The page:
When the Biden administration ends the COVID-19 public health emergency (PHE), states will disenroll millions of Medicaid beneficiaries — and insurers will have to take Medicaid MCO members off their books. Experts tell AIS Health, a division of MMIT, that carriers can take steps to retain some of those members by helping them enroll in Affordable Care Act (ACA) marketplace coverage — but say the number of people who make the switch will be far lower than the number of people who joined the Medicaid rolls during the pandemic (see infographic).

Medicaid and individual exchange enrollment have both boomed with the higher federal funding that was included in the American Rescue Plan Act (ARPA) — and both segments’ total enrollment and enrollee profiles will change significantly when that extra funding ends.

North Carolina Sets Sights on Medicaid Expansion

Republican leaders in North Carolina, one of a dozen states that have yet to broaden access to Medicaid programs, say that they are now ready to embrace expansion, which may be a boon to its managed care organizations.

By widening Medicaid eligibility to limits allowed under the Affordable Care Act, North Carolina would enroll an additional 600,000 individuals, a sharp increase over the 2.7 million currently covered under Medicaid in the state, according to a summary of a draft bill first reported on by Axios.

In a May 25 press conference, state Senate leader Phil Berger called Medicaid expansion “the right thing for us to do,” citing the need for coverage for low-income individuals and families and the federal government’s responsibility to pick up 90% of costs for enrollees newly eligible under the expanded coverage guidelines, according to reports.

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Marketplace, MCOs Will Face a Rocky Transition When PHE Ends

When the Biden administration ends the COVID-19 public health emergency (PHE), states will disenroll millions of Medicaid beneficiaries — and insurers will have to take Medicaid MCO members off their books. Experts tell AIS Health, a division of MMIT, that carriers can take steps to retain some of those members by helping them enroll in Affordable Care Act (ACA) marketplace coverage — but say the number of people who make the switch will be far lower than the number of people who joined the Medicaid rolls during the pandemic (see infographic).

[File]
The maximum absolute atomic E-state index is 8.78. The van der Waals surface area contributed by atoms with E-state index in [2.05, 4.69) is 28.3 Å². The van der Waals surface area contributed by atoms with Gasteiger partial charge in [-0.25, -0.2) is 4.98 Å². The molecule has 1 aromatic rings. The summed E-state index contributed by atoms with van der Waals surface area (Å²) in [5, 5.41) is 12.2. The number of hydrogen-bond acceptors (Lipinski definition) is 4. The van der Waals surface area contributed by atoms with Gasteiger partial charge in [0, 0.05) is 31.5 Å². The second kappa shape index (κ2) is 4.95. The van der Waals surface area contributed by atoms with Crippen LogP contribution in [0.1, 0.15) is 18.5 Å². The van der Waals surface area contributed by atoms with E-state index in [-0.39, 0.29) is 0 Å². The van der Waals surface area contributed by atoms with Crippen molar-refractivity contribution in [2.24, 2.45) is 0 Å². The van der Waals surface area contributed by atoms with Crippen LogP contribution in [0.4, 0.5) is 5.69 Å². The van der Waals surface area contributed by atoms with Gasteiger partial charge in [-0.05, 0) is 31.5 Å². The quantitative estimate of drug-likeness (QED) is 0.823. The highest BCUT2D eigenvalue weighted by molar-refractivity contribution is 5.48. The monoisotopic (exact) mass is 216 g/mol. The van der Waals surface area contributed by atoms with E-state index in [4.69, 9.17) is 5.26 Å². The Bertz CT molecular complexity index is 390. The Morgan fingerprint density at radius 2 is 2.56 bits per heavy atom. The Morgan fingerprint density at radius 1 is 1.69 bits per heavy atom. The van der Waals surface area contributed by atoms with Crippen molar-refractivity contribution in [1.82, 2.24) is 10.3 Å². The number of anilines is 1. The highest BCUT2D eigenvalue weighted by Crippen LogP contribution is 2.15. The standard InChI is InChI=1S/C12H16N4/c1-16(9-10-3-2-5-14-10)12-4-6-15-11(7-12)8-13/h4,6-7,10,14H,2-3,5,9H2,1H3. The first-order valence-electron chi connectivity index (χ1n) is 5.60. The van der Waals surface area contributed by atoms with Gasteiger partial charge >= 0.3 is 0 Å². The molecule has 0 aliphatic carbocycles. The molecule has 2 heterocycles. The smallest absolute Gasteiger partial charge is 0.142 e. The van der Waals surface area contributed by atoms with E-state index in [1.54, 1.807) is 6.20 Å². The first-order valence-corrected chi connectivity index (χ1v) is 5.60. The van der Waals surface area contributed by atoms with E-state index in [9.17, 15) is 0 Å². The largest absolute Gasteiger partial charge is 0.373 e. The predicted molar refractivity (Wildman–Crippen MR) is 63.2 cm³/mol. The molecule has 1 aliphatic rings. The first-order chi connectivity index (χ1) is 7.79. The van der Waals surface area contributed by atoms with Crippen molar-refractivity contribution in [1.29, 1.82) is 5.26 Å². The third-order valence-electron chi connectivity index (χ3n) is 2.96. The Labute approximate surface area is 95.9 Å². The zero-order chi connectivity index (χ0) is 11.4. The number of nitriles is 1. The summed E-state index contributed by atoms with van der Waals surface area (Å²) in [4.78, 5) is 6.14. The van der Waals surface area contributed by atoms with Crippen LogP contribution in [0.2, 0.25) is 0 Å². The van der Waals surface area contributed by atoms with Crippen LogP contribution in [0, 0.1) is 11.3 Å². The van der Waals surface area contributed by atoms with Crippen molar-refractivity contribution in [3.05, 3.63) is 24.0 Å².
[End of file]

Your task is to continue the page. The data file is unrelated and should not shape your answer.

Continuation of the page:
Medicaid and individual exchange enrollment have both boomed with the higher federal funding that was included in the American Rescue Plan Act (ARPA) — and both segments’ total enrollment and enrollee profiles will change significantly when that extra funding ends.

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Medicaid Waiver Whiplash Can Be Problematic for MCOs

Since taking office, the Biden administration has taken a hard line on Section 1115 Medicaid waivers, rescinding multiple demonstrations that were approved by the Trump administration and subsequently becoming ensnared in legal fights with Republican-leaning states. Such disputes may wind up being detrimental to Medicaid managed care organizations, which in some cases spent considerable resources on implementing waiver demonstration programs that may never come to fruition.

The latest legal conflict is in Georgia, where the state is trying to preserve an 1115 waiver that the Trump administration approved. Georgia’s waiver would have imposed premiums and work requirements on Medicaid beneficiaries, with the added twist of expanding Medicaid eligibility just for the population earning up to 100% of the federal poverty level — rather than 138% like with regular Medicaid expansion — and therefore receiving a smaller federal funding match.